Day one also proved illuminating for global HIV and TB experts. Findings that showed a one month antibiotic regimen to prevent active TB disease is at least as safe and effective as the current standard nine-month therapy was particularly good news for some of our HIV/TB research and implementation experts working to prevent, diagnose, and treat in resource poor settings where treatment adherence is especially difficult.
Drs. Carina Marquez and Gabriel Chamie, whose work is embedded in SEARCH, looked at mobility (among adults who leave their community for work, or children who leave for school) and TB risk –crucial to understand for prevention efforts – and found that in rural Uganda mobility was in fact a predictor of TB – associated with an alarming 2.6-fold increased odds of TB incident infection.
Drs. Carina Marquez and Gabriel Chamie
This was only the beginning – with vaulted appreciation, for the first time in its 25-year run, CROI featured a plenary session on mental health and HIV. The session underscored the notably higher prevalence of mental health issues like depression among those who are HIV-positive, and how they lead to increased risk behaviors, poorer engagement, and worse health outcomes.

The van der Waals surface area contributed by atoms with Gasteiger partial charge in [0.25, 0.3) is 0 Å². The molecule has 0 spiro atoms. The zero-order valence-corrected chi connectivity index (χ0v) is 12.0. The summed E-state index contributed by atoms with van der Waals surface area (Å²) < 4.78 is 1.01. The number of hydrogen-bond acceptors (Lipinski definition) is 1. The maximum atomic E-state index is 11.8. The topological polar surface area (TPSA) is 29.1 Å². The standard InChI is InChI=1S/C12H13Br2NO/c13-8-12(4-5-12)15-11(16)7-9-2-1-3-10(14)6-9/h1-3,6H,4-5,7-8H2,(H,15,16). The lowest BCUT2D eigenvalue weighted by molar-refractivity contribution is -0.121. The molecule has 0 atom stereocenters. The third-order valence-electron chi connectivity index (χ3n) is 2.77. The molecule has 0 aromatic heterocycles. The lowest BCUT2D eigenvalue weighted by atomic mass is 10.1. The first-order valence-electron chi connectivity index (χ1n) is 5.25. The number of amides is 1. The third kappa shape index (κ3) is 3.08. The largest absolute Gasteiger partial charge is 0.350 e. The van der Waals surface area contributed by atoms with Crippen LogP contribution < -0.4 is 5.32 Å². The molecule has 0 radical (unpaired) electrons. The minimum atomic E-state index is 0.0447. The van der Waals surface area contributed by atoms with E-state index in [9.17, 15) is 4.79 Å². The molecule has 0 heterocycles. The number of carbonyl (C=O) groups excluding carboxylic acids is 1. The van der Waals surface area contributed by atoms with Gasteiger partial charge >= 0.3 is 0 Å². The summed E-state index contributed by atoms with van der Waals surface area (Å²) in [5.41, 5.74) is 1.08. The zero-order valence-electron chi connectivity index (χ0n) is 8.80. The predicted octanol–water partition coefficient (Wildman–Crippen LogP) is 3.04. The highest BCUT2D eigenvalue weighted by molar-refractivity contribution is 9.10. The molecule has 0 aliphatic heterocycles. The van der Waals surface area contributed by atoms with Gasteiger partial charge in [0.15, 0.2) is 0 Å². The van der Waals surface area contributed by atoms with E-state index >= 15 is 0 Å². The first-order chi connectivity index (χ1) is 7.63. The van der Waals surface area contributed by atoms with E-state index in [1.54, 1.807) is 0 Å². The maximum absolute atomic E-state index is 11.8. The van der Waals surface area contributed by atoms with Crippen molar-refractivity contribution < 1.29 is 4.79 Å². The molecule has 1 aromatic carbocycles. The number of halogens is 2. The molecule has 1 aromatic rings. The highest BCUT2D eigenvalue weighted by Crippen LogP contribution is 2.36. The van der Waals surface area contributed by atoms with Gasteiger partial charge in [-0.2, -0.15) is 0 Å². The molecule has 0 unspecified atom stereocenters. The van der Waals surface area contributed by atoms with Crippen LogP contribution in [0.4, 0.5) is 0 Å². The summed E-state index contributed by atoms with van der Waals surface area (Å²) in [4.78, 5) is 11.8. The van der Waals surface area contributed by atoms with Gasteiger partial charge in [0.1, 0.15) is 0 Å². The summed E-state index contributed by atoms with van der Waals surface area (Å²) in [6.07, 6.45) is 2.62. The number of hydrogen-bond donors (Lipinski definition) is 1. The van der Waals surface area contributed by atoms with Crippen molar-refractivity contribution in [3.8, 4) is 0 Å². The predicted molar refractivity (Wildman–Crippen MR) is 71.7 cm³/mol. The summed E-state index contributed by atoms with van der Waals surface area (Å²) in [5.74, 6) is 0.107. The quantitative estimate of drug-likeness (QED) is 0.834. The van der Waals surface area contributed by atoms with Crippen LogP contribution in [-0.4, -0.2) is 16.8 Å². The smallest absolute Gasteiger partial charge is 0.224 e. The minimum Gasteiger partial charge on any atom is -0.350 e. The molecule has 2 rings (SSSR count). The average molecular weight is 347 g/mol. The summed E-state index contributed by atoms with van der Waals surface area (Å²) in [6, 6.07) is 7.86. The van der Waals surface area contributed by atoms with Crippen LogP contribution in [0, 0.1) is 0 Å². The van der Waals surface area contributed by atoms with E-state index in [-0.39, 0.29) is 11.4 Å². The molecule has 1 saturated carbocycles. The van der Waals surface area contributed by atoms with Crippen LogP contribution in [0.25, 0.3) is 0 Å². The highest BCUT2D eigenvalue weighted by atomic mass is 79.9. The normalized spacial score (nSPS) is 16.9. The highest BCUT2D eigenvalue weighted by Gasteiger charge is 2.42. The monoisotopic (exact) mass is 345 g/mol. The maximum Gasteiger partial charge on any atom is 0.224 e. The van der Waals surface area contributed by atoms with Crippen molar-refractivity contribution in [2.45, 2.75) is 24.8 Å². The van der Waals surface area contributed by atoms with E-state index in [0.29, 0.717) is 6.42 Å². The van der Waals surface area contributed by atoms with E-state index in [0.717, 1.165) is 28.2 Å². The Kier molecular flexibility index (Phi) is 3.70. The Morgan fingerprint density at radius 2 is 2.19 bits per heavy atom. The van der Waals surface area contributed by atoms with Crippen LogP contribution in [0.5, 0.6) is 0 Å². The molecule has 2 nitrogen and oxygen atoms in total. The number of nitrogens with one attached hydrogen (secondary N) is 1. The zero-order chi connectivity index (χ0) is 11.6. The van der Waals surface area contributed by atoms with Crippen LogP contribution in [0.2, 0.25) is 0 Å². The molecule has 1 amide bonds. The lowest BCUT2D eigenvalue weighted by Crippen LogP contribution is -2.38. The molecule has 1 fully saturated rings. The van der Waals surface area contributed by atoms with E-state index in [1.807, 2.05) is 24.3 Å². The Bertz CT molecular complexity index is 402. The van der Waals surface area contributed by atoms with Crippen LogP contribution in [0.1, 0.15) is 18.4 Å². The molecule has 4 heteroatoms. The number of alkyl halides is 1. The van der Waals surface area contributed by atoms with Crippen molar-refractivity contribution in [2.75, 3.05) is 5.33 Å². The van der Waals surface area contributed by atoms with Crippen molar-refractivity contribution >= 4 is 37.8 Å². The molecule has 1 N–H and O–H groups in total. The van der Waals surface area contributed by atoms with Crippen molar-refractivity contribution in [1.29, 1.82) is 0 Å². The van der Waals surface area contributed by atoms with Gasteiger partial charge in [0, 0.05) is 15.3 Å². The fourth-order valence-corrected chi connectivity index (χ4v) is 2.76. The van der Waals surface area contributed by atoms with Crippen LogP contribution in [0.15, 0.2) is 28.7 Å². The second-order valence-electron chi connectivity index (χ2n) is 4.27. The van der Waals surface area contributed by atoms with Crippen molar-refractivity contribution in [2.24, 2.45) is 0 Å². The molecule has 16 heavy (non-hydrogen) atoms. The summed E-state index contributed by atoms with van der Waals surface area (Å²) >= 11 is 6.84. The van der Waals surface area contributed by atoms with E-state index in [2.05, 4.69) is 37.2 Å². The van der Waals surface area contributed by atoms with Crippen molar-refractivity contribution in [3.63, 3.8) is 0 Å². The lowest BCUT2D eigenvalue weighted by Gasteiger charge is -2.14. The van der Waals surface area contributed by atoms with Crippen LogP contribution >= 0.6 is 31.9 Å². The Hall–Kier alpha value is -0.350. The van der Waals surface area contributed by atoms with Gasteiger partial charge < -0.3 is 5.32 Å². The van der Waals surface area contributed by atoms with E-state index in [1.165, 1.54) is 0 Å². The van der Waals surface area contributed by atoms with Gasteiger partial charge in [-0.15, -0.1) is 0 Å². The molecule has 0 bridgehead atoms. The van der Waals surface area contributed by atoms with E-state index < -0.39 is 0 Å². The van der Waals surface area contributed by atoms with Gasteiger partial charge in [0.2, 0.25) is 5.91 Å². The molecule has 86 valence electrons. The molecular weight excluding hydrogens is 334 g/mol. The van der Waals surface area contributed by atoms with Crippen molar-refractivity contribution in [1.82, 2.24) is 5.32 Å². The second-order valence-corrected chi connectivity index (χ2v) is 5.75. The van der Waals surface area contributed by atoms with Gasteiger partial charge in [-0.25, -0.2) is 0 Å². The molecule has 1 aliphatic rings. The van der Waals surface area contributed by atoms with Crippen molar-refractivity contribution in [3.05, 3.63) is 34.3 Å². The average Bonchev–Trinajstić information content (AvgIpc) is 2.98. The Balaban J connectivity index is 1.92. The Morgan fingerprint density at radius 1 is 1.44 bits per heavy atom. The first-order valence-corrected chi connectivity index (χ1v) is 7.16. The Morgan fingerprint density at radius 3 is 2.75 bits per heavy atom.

UCSF investigator Dr. Susan Meffert has understood the importance and impact of this relationship for years, and her poster detailed her most recent research findings. She and colleagues looked at 2,335 people living with HIV in Kenya, Uganda, and Tanzania, and discovered that depression was significantly associated with high viral load – independent of treatment adherence. Viral loads of those suffering from depression were nearly double that of those in better mental health. Results highlighted the importance of incorporating strong mental health interventions in tandem with other clinical treatments for those living with HIV.